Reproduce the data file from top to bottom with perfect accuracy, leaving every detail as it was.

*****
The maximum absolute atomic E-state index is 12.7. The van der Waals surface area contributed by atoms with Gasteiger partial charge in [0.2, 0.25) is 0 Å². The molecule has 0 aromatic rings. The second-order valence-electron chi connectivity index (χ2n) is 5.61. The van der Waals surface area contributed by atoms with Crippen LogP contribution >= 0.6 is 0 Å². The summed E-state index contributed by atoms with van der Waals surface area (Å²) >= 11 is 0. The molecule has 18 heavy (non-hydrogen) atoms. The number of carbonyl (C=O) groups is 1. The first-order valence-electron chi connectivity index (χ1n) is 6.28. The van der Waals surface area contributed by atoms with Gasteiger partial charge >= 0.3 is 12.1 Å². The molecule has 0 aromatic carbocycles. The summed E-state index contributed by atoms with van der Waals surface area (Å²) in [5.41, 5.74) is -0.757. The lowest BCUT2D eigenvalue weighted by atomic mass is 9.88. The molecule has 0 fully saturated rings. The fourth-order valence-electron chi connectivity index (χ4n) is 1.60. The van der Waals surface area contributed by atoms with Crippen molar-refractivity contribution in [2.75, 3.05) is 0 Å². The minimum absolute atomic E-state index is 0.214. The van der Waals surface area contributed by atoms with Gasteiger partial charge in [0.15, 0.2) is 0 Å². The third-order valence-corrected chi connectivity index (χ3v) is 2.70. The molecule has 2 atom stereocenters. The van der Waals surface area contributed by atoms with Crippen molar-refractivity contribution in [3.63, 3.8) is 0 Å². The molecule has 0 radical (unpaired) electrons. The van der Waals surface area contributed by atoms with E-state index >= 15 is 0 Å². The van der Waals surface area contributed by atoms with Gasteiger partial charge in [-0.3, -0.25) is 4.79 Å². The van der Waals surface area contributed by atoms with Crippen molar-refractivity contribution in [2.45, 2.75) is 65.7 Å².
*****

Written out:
The maximum absolute atomic E-state index is 12.7. The van der Waals surface area contributed by atoms with Gasteiger partial charge in [0.2, 0.25) is 0 Å². The molecule has 0 aromatic rings. The second-order valence-electron chi connectivity index (χ2n) is 5.61. The van der Waals surface area contributed by atoms with Crippen LogP contribution >= 0.6 is 0 Å². The summed E-state index contributed by atoms with van der Waals surface area (Å²) >= 11 is 0. The molecule has 18 heavy (non-hydrogen) atoms. The number of carbonyl (C=O) groups is 1. The first-order valence-electron chi connectivity index (χ1n) is 6.28. The van der Waals surface area contributed by atoms with Gasteiger partial charge >= 0.3 is 12.1 Å². The molecule has 0 aromatic carbocycles. The summed E-state index contributed by atoms with van der Waals surface area (Å²) in [5.41, 5.74) is -0.757. The lowest BCUT2D eigenvalue weighted by atomic mass is 9.88. The molecule has 0 fully saturated rings. The fourth-order valence-electron chi connectivity index (χ4n) is 1.60. The van der Waals surface area contributed by atoms with Crippen molar-refractivity contribution in [2.75, 3.05) is 0 Å². The minimum absolute atomic E-state index is 0.214. The van der Waals surface area contributed by atoms with Gasteiger partial charge in [0.15, 0.2) is 0 Å². The third-order valence-corrected chi connectivity index (χ3v) is 2.70. The molecule has 2 atom stereocenters. The van der Waals surface area contributed by atoms with Crippen molar-refractivity contribution in [3.63, 3.8) is 0 Å². The molecule has 0 radical (unpaired) electrons. The van der Waals surface area contributed by atoms with E-state index >= 15 is 0 Å². The van der Waals surface area contributed by atoms with Gasteiger partial charge in [-0.3, -0.25) is 4.79 Å². The van der Waals surface area contributed by atoms with Crippen molar-refractivity contribution in [2.45, 2.75) is 65.7 Å².